3. Be Open-minded & Communicative: A lot of brides come into wedding planning with a perfect picture of how the wedding is supposed to look. Perhaps the cake is the 10-tiered cake you saw on “Cake Boss” or the suspended number you screen-shot from Instagram. When you meet with vendors, give them your idea as inspiration and your budget but work with them to see what they can give you for your budget. Mayb you can still have the 10-tiered cake but with only 7 real cake tiers. No one would notice. Another option is to display a smaller designed cake and have a sheet version of the same cake in the back to serve to guests. Maybe you can still have open-bar but don’t open it till dinner is served. Maybe your photographer can leave an hour before the end time. Maybe some of your flowers can be fake: When mixed in well, the real flowers shout enough to cover for their faux counterparts. These all sound like little things but the money you save will eventually add up.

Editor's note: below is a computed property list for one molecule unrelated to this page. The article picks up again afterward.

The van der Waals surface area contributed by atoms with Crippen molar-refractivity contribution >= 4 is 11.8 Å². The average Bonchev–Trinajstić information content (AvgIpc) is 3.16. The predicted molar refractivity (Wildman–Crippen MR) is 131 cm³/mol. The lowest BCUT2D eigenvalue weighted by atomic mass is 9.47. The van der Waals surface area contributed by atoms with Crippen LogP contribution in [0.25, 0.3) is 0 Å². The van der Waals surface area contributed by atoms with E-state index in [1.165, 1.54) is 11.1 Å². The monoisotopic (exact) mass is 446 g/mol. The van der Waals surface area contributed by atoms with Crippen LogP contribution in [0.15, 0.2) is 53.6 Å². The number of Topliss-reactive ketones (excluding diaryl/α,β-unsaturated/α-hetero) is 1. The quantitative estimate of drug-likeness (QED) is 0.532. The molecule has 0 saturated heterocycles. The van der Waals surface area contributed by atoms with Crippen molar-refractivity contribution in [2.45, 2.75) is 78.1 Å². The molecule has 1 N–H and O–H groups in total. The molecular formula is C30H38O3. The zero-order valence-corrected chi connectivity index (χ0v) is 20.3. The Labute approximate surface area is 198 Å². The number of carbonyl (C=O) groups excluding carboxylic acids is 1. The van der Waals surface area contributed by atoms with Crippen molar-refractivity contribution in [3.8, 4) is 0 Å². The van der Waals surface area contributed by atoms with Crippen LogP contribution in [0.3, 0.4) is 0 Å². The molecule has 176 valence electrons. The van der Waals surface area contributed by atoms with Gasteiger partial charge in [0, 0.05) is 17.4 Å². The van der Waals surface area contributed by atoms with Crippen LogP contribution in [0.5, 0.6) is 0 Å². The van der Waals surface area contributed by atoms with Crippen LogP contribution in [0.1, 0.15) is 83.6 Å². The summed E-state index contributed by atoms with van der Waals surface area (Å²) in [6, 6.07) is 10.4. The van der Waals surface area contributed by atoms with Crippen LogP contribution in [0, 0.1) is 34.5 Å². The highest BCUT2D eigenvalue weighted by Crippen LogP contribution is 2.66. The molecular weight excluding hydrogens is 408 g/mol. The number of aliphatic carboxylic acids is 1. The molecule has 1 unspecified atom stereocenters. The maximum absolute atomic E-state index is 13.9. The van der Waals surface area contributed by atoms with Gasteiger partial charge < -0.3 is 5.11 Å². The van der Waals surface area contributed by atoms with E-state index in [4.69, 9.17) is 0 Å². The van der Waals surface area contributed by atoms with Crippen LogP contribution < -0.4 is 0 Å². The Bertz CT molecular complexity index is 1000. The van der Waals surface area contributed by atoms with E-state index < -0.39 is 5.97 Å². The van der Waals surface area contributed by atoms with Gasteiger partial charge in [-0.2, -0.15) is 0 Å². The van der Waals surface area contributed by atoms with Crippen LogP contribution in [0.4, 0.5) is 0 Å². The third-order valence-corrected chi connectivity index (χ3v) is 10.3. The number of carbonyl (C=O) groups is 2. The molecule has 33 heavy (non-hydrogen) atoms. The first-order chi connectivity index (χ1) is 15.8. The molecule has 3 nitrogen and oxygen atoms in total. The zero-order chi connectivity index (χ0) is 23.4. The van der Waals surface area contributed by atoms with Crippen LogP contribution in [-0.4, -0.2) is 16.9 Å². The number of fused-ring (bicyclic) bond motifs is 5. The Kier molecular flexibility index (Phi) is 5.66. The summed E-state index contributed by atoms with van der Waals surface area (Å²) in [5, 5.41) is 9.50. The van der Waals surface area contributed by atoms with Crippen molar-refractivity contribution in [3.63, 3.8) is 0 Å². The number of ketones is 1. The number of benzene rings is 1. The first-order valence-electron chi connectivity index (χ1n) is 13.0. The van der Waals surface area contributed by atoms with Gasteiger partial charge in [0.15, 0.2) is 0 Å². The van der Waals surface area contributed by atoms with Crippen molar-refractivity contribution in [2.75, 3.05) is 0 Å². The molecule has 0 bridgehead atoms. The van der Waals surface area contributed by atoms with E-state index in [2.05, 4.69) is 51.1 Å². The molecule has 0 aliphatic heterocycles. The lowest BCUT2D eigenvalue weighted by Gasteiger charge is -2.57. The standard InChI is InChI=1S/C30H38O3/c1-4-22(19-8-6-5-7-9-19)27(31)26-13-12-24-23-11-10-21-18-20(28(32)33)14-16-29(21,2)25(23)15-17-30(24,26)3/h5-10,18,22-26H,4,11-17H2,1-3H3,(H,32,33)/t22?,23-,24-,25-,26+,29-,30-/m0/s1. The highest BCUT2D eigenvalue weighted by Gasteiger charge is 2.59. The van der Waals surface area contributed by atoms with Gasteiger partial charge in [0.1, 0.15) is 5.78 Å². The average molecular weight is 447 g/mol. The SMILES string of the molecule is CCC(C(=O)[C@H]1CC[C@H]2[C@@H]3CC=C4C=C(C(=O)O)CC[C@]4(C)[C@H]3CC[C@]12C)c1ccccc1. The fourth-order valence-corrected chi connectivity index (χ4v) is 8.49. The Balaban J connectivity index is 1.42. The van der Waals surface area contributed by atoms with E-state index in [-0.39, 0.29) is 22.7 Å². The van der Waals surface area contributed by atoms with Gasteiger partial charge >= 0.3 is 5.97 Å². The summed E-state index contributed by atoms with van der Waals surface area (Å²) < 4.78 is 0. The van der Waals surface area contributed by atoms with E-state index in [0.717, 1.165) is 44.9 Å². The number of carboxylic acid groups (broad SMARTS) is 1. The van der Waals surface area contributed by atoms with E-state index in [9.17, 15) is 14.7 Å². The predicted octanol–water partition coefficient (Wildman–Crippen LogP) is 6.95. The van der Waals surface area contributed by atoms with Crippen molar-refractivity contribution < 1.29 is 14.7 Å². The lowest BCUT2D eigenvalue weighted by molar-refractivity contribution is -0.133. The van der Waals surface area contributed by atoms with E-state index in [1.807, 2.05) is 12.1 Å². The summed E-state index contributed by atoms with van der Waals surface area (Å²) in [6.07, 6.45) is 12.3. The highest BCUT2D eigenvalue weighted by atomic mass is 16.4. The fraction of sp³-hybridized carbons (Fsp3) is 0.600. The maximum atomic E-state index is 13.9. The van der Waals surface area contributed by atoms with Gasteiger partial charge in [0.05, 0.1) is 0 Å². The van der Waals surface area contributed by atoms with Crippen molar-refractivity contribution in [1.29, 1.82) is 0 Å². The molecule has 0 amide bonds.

Lastly, consider doing a wedding on Friday or Sunday. You could pay half of what it costs to do a wedding on a Saturday. Weddings in off-wedding season (anytime before or after mid-April to mid-October) also make a big difference. I really wanted a June wedding as one of my priorities so this advice didn’t apply to me but you can be more open-minded than me 🙂
Another option is even if you must buy these things, be ready to sell them online after you use them. You can recover some of the costs and in the end, “practically” have stayed under your budget.